Fair Safety Tips
Sep 01, 2017
Buckner Fair is September 22 - 23
The Consumer Product Safety Commission states more than 4,000 children are hurt on amusement rides annually in the United States. The recorded injuries ranged from head and neck problems to injuries to the face, arms and legs. Soft tissue injuries -- damage to ligaments, muscles and tendons -- were most common. Researchers noted that it was not just the bigger rides that caused problems but smaller rides including mall rides. Many researchers have struggled to find solutions for the health and safety problems most families experience while attending carnivals and amusement parks. There are tips to lower the risk of injury and stay safe and healthy while attending family fun events.
Fair officials take Missouri’s tougher carnival ride inspections seriously after the fatal ride malfunction in Ohio. The Missouri Division of Fire Safety fulfills annual inspections of rides based upon nationally-recognized inspection standards and the manufacturer's recommendations and guidelines. Inspectors inspect all rides and defines amusement rides as any mechanical device that carries or conveys passengers along, around or over a fixed or restricted route or course, or within a defined area for the purpose of giving its passengers amusement, pleasure or excitement. Inflatable and water rides are not inspected but are required to obtain a state-operating permit.
The Division of Fire Safety issues each ride an adhesive operating permit that is to be placed on or near the ride’s control panel or operator's station upon completion of the permitting process. Inspectors can only do so much to ensure a rider’s safety. Riders must be mindful of the rules and regulations of the ride such as, height and weight requirements, wearing the appropriate clothes, and using seatbelts or other safety devices. President of the Buckner Festival in the Valley Tonia Richardson promotes fair safety and also provides helpful tips on keeping the Buckner fair safe and fun. Richardson asks, “Please remind older youth that the inflatable attractions at the Fair are for smaller children. Mixing bigger and smaller kids in a bouncy house will cause little ones to get hurt,” she said.
There are tips to lower injury risks and to stay safe and healthy while attending family fun events. In the United States, the Outdoor Amusement Business Association (OABA) estimates some 500 million guests visit carnivals, fairs and festivals each year, and they believe that more than half of them participate on mobile amusement rides. Places hosting large amounts of people daily have a greater chance of harboring many forms of germs and bacteria. A few ways to avoid germs and bacteria at amusements parks and carnivals is frequent hand washing especially after petting animals, riding rides, entering an exhibit and even before and after eating. Be mindful of areas like tables, counters, handlebars around the park and on rides. It may be helpful to have travel size hand sanitizer or wipes.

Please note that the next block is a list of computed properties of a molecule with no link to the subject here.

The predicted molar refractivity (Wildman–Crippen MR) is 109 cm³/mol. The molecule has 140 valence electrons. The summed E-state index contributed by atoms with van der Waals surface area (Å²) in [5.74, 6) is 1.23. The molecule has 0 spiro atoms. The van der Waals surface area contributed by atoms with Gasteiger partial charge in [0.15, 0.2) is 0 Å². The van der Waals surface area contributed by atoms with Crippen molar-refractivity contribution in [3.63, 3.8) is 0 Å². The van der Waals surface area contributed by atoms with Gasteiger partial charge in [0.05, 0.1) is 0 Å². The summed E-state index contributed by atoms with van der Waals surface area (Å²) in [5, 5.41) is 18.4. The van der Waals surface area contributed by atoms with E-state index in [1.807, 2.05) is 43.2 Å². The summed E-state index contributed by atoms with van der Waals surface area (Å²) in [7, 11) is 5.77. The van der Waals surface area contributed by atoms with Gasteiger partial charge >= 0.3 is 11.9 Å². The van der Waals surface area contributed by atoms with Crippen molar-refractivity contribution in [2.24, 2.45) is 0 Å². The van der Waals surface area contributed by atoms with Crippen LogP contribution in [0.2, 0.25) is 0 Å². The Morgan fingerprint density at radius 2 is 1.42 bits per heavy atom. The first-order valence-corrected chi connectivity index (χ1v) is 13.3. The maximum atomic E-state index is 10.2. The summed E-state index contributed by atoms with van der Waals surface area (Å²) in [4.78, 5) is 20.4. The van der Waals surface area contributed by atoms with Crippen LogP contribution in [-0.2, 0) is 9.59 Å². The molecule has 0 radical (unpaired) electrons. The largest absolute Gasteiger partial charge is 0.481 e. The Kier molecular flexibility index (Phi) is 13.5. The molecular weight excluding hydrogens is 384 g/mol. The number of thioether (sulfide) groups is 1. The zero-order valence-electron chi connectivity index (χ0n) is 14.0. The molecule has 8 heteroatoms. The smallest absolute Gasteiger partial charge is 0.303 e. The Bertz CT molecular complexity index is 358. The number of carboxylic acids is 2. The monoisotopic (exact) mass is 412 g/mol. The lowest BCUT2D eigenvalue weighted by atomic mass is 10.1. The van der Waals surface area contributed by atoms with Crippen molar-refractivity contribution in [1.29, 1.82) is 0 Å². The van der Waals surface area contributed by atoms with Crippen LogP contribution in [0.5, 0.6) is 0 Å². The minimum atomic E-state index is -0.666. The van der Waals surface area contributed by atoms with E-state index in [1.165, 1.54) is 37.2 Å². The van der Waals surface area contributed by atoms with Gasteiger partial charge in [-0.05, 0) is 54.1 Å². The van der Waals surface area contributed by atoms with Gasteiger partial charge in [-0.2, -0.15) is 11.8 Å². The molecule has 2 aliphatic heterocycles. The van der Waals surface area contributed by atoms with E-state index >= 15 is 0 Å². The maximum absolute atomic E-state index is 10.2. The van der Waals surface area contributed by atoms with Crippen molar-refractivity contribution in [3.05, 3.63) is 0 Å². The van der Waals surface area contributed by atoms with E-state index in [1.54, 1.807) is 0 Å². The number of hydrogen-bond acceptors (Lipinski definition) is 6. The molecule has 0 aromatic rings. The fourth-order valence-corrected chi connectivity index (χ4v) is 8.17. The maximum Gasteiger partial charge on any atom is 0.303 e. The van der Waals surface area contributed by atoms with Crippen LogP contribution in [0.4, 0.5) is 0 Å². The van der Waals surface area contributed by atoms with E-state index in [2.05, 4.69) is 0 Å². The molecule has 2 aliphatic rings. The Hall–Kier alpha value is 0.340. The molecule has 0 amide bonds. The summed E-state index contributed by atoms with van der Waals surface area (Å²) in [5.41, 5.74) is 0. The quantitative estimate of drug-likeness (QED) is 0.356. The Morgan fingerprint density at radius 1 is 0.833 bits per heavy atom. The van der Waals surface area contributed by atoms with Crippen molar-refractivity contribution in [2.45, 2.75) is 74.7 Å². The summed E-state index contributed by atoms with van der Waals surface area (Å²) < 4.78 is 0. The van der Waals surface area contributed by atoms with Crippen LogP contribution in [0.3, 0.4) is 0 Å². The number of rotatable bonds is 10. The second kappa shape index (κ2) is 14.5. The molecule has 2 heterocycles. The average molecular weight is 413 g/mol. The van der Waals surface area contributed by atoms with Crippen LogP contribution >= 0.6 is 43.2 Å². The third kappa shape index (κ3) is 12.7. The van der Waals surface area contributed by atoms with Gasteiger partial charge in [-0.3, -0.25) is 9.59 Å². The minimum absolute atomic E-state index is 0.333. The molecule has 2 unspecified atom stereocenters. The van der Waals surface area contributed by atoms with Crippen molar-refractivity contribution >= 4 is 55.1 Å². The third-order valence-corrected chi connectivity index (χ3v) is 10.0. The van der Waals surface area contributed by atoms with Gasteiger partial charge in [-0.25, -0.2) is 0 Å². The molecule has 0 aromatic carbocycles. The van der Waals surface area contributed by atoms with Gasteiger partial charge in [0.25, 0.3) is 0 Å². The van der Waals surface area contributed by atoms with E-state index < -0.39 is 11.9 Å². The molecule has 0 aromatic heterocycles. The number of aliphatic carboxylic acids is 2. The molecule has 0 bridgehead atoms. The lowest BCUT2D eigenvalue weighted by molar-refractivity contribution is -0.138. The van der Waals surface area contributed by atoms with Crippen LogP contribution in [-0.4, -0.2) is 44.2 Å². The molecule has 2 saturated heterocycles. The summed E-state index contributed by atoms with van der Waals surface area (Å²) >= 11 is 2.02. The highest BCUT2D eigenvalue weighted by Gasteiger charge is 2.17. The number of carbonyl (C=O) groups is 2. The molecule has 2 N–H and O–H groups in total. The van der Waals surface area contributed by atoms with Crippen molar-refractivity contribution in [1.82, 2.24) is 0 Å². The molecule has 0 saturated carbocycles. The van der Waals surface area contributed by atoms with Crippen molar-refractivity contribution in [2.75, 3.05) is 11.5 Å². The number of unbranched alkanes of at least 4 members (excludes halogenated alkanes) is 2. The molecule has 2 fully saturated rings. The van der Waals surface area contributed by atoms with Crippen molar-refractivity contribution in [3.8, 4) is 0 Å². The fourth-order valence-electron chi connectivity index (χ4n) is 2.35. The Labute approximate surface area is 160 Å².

Staying hydrated is very important but can be costly. The average price for bottled water at a Missouri carnival or amusement park is $4. Taking a reusable water bottle and packing water-rich fruits and vegetables can save money and time. Concerts and entertainment performances are popular at fairs and a common mistake made while attending these events is not consuming enough water to offset alcoholic and caffeinated beverages.
A tip to stay hydrated is to alternate these beverages with water. Carnivals and amusement parks tend to offer unhealthy food options coupled with questionable food preparation. Food inspection policies differ by state and some vendors may not get inspected before handing out food. The Missouri Department of Health makes routine inspections of food service operators but some vendors can qualify for exemption.
“As far as food, is there any bad food at festivals? So far we have the following food for the Festival: Tamales, popcorn, Chunky Al’s BBQ, Kona, Arctic Ice Lemonade, Juice Plus, Funnel Cakes. We are still looking for more vendors,” Richardson said. For more information on becoming a vendor, email email@example.com.
As for personal safety tips at carnivals and amusement parks, attend in groups and utilize the buddy system. Have an emergency plan, designated meeting place and phone numbers handy incase something happens or someone gets separated from the group. Richardson stresses not to drop off kids or teens at the Fair and leave them unattended for the Festival committee to watch. “The Festival committee works to bring a fun, family-oriented and ‘safe’ event to the community,” she said. “Watching unattended youth takes away from other duties.”
The Chicago Tribune suggests taking a group photo before entering the park or carnival and dressing in bright colors to help park officials locate a missing person. Richardson says, “If you see something wrong, please inform someone in charge like staff members or one of our officers. We do our best to make sure everything runs smoothly, but we are only human and do miss things. If you don't inform us, we don't know.” Richardson asks to please be aware of surrounding while attending the Fair.
Theft is common at carnivals and amusement parks because of how crowded and distracting attractions can be. To prevent valuable items from getting stolen, leave large purses or bags at home, store valuables and money in pockets or bags that have zippers. Richardson also encourages leaving bikes or skateboards at home while attending the Fair. Bikes and skateboards can be safety hazards. Richardson stresses to be kind to all vendors.
The Festival Committee has also organized the baby contest, cutest dog contest and some new contests like a photo contest and a hot dog eating contest. For more information on Fair events and contests, check the BFV.BucknerMO Facebook page.